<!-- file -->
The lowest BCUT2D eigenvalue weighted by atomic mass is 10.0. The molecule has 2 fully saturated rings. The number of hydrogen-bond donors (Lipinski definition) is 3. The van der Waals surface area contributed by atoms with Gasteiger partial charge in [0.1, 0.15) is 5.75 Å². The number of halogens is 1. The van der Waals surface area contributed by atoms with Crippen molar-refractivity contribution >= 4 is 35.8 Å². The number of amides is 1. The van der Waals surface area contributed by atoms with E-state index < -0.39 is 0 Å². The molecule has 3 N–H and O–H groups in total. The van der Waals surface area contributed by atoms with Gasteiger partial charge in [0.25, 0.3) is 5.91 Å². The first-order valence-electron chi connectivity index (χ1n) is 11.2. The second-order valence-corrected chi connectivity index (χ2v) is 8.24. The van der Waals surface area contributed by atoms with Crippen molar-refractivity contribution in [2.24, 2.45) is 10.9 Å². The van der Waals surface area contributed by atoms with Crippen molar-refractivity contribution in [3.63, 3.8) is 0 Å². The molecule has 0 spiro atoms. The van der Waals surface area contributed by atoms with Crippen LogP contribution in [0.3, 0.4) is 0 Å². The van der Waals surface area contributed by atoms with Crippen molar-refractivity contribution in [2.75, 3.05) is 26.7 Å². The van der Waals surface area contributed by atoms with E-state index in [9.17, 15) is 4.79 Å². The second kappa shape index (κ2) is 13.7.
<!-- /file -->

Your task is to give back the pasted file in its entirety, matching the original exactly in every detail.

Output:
The lowest BCUT2D eigenvalue weighted by atomic mass is 10.0. The molecule has 2 fully saturated rings. The number of hydrogen-bond donors (Lipinski definition) is 3. The van der Waals surface area contributed by atoms with Gasteiger partial charge in [0.1, 0.15) is 5.75 Å². The number of halogens is 1. The van der Waals surface area contributed by atoms with Crippen molar-refractivity contribution >= 4 is 35.8 Å². The number of amides is 1. The van der Waals surface area contributed by atoms with E-state index < -0.39 is 0 Å². The molecule has 3 N–H and O–H groups in total. The van der Waals surface area contributed by atoms with Gasteiger partial charge in [0.25, 0.3) is 5.91 Å². The first-order valence-electron chi connectivity index (χ1n) is 11.2. The second-order valence-corrected chi connectivity index (χ2v) is 8.24. The van der Waals surface area contributed by atoms with Crippen molar-refractivity contribution in [2.24, 2.45) is 10.9 Å². The van der Waals surface area contributed by atoms with Crippen molar-refractivity contribution in [3.63, 3.8) is 0 Å². The molecule has 0 spiro atoms. The van der Waals surface area contributed by atoms with Crippen LogP contribution in [0.3, 0.4) is 0 Å². The van der Waals surface area contributed by atoms with Crippen molar-refractivity contribution in [2.75, 3.05) is 26.7 Å². The van der Waals surface area contributed by atoms with E-state index in [9.17, 15) is 4.79 Å². The second kappa shape index (κ2) is 13.7.